Applied Motor Learning: Males vs. Females in the Pole Vault

This is a forum to discuss advanced pole vaulting techniques. If you are in high school you should probably not be posting or replying to topics here, but do read and learn.
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Re: Applied Motor Learning: Males vs. Females in the Pole Vault

Unread postby AVC Coach » Thu Jun 30, 2011 5:24 pm

There's a huge difference between swinging early and swinging fast. Early is not the answer. As for the grip issue... I think it's an individualized thing. If an athlete is holding high enough that a wide grip will put both hands above eye level at the plant, I'm okay with it. On the other hand, I think athletes with low flexibility will benefit from a more narrow grip since it allows for a better position at take-off. I asked Jeff Hartwig if there was any significance to his wide grip back in his hay days and he said he did it just because the poles he jumped on were so dang heavy.

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Re: Applied Motor Learning: Males vs. Females in the Pole Vault

Unread postby vaultman18 » Thu Jun 30, 2011 7:21 pm

Barto wrote:I have been seeing a trend toward smaller poles, more narrow grips, and kids trying to swing right off the ground. This concerns me not only for safety reasons, but also because it makes progression in the event more difficult.


When should the vaulter swing? Or should I say how long should the vaulter delay the swing? .10 sec, .25 sec, .50 sec, 1 sec or 3 Seconds how long if not immediately? Barto I am not trying to stir anything here just want to know how you decide how long to wait/delay the swing?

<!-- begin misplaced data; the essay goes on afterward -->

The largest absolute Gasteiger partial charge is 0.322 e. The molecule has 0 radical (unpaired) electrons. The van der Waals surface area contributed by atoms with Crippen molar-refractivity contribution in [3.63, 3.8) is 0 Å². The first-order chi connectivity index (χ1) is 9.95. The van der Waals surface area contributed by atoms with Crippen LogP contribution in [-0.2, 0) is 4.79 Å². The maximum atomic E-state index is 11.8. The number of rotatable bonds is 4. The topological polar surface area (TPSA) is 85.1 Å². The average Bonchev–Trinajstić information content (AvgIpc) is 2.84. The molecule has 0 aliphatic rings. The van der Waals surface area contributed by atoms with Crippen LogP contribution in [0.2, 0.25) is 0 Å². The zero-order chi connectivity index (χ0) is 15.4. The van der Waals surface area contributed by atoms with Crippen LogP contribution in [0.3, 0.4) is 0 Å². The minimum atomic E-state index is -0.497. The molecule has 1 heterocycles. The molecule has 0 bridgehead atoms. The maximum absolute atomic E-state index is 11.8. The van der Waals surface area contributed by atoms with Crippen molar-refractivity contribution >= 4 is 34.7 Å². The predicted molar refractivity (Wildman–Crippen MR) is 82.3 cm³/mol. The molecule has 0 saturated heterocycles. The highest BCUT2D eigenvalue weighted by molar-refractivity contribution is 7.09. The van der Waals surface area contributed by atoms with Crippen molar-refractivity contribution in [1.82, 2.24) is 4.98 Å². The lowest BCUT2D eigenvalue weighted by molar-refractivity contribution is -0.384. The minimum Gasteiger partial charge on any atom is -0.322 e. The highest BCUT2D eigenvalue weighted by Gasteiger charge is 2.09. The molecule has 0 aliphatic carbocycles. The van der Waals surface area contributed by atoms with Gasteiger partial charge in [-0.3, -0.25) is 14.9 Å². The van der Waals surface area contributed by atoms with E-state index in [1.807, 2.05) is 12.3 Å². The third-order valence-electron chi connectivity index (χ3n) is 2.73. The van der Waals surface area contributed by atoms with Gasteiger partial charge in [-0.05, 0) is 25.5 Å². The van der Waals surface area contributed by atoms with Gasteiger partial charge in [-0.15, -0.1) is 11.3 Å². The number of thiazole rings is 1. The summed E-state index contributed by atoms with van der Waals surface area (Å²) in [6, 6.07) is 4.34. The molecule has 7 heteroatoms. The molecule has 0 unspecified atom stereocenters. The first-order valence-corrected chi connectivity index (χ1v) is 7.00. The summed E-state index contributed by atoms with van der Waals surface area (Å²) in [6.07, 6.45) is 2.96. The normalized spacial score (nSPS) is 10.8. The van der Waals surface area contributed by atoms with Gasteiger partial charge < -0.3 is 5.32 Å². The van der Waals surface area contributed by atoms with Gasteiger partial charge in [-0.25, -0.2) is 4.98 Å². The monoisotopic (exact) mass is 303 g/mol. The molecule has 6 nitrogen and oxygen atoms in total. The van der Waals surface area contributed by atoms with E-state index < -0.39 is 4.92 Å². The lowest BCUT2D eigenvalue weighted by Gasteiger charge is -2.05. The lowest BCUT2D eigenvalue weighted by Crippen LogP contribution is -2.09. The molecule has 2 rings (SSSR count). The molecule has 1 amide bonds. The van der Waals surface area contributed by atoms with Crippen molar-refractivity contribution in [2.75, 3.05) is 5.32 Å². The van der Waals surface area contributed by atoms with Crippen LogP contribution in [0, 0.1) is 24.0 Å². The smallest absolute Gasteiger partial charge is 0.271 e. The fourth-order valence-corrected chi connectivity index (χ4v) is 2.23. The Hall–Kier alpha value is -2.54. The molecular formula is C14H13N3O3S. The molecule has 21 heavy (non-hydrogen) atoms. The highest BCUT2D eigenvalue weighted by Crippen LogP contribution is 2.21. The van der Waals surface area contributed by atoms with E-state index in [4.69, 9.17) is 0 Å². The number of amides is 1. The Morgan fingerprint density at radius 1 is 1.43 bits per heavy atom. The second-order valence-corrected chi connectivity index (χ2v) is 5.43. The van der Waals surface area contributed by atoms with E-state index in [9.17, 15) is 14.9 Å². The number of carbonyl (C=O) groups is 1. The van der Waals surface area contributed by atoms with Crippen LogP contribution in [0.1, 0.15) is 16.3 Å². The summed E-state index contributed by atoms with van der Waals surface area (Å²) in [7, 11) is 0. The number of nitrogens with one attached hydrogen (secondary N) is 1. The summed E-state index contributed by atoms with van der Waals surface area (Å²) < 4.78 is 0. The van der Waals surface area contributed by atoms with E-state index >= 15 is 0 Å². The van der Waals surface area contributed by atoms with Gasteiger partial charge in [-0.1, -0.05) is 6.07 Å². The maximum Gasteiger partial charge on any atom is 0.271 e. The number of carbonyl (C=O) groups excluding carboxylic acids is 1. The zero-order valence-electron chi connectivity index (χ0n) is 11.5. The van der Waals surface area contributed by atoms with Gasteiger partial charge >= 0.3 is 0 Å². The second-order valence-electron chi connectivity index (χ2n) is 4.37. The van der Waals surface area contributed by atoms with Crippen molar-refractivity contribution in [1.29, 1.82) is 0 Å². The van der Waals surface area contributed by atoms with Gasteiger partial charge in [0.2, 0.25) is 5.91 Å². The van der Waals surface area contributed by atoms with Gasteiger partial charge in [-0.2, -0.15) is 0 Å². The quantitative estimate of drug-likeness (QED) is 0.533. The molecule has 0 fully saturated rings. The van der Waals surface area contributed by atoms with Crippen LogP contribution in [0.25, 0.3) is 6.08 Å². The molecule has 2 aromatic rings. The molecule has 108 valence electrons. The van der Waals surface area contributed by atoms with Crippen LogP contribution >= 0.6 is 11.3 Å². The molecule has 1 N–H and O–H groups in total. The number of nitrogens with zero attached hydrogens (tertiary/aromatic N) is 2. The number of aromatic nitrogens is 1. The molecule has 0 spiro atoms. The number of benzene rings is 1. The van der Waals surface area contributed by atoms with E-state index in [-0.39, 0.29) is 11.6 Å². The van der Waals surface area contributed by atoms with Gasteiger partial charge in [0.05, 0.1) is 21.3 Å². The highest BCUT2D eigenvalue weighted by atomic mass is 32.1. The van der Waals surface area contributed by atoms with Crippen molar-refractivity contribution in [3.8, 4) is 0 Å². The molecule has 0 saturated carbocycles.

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Re: Applied Motor Learning: Males vs. Females in the Pole Vault

Unread postby AVC Coach » Thu Jun 30, 2011 9:42 pm

The swing should begin as soon as the take-off is finished. Keep in mind that just because and athlete takes off the ground it doesn't mean they finished the take-off. Depending on grip height and pole stiffness, the "time" will vary from athlete to athlete.

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Re: Applied Motor Learning: Males vs. Females in the Pole Vault

Unread postby IAmTheWalrus » Thu Jun 30, 2011 11:49 pm

IMHO if you have to delay the swing at all then you are on the wrong pole. I'm under the impression that someone who runs a 13.0s 100m and jumps on a 14' pole starts there swing at the same time (after the toe is off the ground) as someone who runs a 10.0s 100 and jumps on a 17' pole.
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Re: Applied Motor Learning: Males vs. Females in the Pole Vault

Unread postby AVC Coach » Fri Jul 01, 2011 7:27 am

IMHO if you have to delay the swing at all then you are on the wrong pole. I'm under the impression that someone who runs a 13.0s 100m and jumps on a 14' pole starts there swing at the same time (after the toe is off the ground) as someone who runs a 10.0s 100 and jumps on a 17' pole.


Walrus,
I wasn't implying that there should be a delay in the swing. I don't think Barto was either. Starting the swing "after the toe is off the ground" is what Barto was referring to about kids swinging right off the ground.

I don't look at the take-off as simply leaving the runway. I like to see the trail leg foot "finish" in a position that takes the trail leg way back behind the hips with the shin parallel to the runway (like kicking a ball). Once it's gone as far as it can go, that's when the swing should start. There are several variables (momentum, impulse at take-off, flexibility, strength, body type, grip, pole stiffness) that come in to play here and will determine the tempo of the swing. For me, getting the hips to move as fast as possible through the swing while moving the pole to vertical is the sole goal. Everything I teach to my athletes, starting with the pole carry, is leading up to this swing.